What is “at-will” employment really? In a sentence, an employer can discharge or discipline an employee for any reason, whether it is a “good” reason or a “bad” one, so long as it is not an unlawful reason. Most Texas employers (and employees) are familiar with the usual list of “unlawful reasons” like race, gender, national origin, disability, age, and religion. But there are a handful of lesser known state and federal laws which often catch employers unaware. Did you know that . . .
- Section 525 of the United States Bankruptcy Code prohibits private employers from discharging or discriminating against an individual because he/she has filed for bankruptcy or is associated with a person who has filed for bankruptcy.
- It is a felony offense under Section 276.001 of the Texas Election Code for a person to withhold wages or another benefit of employment (or to threaten to do so) in retaliation for voting for or against a particular candidate or refusing to say how he/she voted.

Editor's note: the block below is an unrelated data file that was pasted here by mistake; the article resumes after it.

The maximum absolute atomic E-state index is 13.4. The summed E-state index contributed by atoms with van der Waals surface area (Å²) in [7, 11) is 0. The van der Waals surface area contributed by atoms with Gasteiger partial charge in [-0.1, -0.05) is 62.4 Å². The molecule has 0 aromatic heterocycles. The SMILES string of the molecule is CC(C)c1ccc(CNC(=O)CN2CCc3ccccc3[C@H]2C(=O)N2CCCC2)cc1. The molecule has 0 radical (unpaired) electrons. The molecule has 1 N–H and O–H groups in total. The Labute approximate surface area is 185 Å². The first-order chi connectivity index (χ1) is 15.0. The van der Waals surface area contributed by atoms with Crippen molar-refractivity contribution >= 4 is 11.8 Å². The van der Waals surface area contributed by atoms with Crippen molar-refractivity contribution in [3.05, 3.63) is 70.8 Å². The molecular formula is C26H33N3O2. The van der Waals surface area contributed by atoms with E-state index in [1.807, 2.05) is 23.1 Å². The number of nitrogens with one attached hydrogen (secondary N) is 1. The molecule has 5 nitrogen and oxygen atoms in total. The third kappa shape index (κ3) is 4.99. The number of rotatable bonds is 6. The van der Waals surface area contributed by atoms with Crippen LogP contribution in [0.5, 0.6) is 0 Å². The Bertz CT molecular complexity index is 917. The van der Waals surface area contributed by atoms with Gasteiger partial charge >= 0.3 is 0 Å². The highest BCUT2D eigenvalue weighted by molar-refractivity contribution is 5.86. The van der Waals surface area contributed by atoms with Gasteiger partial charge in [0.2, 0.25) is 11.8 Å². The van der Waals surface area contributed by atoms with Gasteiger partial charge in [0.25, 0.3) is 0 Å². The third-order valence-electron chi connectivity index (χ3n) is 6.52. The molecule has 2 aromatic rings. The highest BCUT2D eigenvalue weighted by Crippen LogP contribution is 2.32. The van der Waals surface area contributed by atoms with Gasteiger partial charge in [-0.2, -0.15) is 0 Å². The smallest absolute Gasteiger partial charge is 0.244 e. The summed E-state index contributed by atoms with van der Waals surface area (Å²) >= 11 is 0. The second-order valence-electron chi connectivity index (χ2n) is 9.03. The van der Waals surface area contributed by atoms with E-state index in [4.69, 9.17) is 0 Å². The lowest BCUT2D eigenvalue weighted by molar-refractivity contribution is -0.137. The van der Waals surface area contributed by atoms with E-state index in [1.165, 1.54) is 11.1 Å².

- Section 158.209 of the Texas Family Code makes it unlawful for an employer to use an order or writ of withholding as grounds for refusing to hire or fire an employee.
- Texas Government Code § 431.006 prohibits private employers from terminating an employee who is a member of the military forces of any state because the employee is ordered to authorized training or active duty.
The Bottom Line for Employers:
“At-will” employment has it limits. Employers should continue to familiarize themselves with all applicable laws governing the workplace; train their managers and supervisors accordingly; and draft policies where appropriate. These laws may not be as familiar as Title VII, but can be just as costly if not diligently observed.